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Thursday, July 19, 2018

Out of my mind: A hole in the heart

The appointments to the Supreme Court were originally entrusted to the elected government. It was Indira Gandhi’s spectacular misuse of that power to subvert and intimidate judges which caused a questioning of that arrangement

Written by Meghnad Desai | Published: January 14, 2018 1:08:30 am
Supreme Court judges, CJI Misra, Dipak Mishra, N Santosh Hegde, Soli Sorabjee, K K Venugopal, Chief Justice of India, Jasti Chelameswar, Ranjan Gogoi, Madan Lokur, Kurian Joseph, Indian Express, Indian Express News Justice Chelameswar, Ranjan Gogoi, Madan Lokur and Kurian Joseph at the press conference. (Express Photo/Abhinav Saha)

The sudden and surprising crisis caused by the action of the four senior Supreme Court judges in going public against their colleague, the Chief Justice, has exposed a particular lacuna in the Constitution. Whatever the merits of the case or the desirability of a public display of disagreements within the collegium, the result is that we are in an impasse.

The impasse has been threatened for a long time. The process by which the collegium has taken over power to appoint the judiciary has supplanted previous constitutional arrangements. By refusing to cooperate with the National Judicial Appointments Commission (NJAC), which was legislated just three years ago, the collegium had defied the authority of a duly elected Executive. This will have to be resolved by a showdown as to where power is derived from in a democratic Republic.

The appointments to the Supreme Court were originally entrusted to the elected government. It was Indira Gandhi’s spectacular misuse of that power to subvert and intimidate judges which caused a questioning of that arrangement. The court then took over the task of judicial appointments in a series of judgments, which climaxed in the collegium system 20 years ago.

It was always an anomaly. The president of the Republic acting on advice of the elected government has supreme authority in the Indian Constitution. This corresponds to the sovereignty of the Crown in Parliament in the British Constitution. But once the Supreme Court abrogated that power to itself while the elected governments were weak, it has perpetuated its power.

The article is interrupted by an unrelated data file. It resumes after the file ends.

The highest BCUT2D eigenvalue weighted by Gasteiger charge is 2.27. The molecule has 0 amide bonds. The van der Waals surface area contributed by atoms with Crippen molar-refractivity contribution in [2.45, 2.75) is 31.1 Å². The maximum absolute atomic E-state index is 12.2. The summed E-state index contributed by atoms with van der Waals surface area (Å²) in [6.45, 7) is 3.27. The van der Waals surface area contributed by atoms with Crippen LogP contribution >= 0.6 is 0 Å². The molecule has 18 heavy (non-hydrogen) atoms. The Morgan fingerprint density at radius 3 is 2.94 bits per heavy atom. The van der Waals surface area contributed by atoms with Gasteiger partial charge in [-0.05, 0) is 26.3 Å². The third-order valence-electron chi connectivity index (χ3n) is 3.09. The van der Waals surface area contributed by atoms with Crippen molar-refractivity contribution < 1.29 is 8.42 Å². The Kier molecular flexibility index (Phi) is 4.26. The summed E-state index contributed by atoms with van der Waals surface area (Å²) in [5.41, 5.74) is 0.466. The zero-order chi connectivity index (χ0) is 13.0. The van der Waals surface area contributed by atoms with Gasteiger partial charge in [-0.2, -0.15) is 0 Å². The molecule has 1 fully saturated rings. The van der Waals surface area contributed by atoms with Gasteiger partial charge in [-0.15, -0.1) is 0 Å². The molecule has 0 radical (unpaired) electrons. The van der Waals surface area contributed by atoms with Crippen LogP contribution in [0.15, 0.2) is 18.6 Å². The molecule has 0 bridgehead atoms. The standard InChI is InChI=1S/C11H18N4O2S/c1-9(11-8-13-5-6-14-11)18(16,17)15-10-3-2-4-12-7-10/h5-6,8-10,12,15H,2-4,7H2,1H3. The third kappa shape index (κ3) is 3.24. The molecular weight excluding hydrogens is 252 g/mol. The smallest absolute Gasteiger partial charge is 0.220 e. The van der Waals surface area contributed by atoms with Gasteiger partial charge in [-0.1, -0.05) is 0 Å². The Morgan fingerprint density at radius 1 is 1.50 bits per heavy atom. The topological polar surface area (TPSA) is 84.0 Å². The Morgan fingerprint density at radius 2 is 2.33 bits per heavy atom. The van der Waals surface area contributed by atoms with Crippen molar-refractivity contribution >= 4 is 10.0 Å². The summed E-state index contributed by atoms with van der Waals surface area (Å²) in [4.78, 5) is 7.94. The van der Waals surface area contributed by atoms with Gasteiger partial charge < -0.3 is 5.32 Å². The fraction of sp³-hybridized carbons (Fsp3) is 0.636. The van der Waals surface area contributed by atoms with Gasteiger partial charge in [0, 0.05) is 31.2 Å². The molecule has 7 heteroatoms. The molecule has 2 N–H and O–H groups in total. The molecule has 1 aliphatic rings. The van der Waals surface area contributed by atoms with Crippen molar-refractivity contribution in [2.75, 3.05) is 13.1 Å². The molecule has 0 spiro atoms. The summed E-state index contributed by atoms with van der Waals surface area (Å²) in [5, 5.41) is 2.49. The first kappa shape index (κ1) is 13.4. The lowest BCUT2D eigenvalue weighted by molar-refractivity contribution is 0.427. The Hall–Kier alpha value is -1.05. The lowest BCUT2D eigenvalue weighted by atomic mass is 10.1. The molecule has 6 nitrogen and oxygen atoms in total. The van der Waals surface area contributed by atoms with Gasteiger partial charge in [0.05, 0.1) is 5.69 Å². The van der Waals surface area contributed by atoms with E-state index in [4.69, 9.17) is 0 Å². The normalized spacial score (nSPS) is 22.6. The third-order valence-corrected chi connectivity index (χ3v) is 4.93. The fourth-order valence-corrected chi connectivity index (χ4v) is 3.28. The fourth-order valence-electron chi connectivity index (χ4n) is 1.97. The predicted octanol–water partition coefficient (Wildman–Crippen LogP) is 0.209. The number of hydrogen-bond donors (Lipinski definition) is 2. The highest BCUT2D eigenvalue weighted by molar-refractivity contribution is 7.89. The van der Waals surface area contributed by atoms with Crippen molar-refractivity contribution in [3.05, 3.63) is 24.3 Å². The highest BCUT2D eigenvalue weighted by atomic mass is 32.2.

Now, however, the collegium has broken up within itself. Speaking with a voice critical of the Chief Justice, the learned judges raise the question: Who Can Judge the Judges? Even if they were right in their allegations against the Chief Justice, who is to decide which side is right? This is the hole at the heart of the Constitution as it has evolved in practice over the years since 1950.

As could be predicted, within a few hours the issue took on a party political colour. If the protest by the four judges is implicitly a critique of the BJP/ NDA government, then the issue has to return to the elected Legislature. The guilt or otherwise of the Chief Justice of the Supreme Court cannot be decided by any judicial body as none is above the Supreme Court.

It is time therefore for the government to declare that the collegium has become dysfunctional. It should assert the constitutional validity of the NJAC. The power ultimately lies with the people of India and their elected representatives. Desperate times require desperate measures. It would be a suitable act in the present emergency for the government to suspend the collegium and ask for the recusal of the four judges as well as the Chief Justice from all cases till the impasse is resolved.

It should then appoint a high-level commission of retired judges and attorney generals to decide on the allegations made by the four judges against the Chief Justice, promising to implement its decisions ‘pending the report of the commission’. It should allow the Supreme Court judges outside the collegium to continue to function as the Supreme Court. In the final analysis, the only effective power is the democratically elected government.

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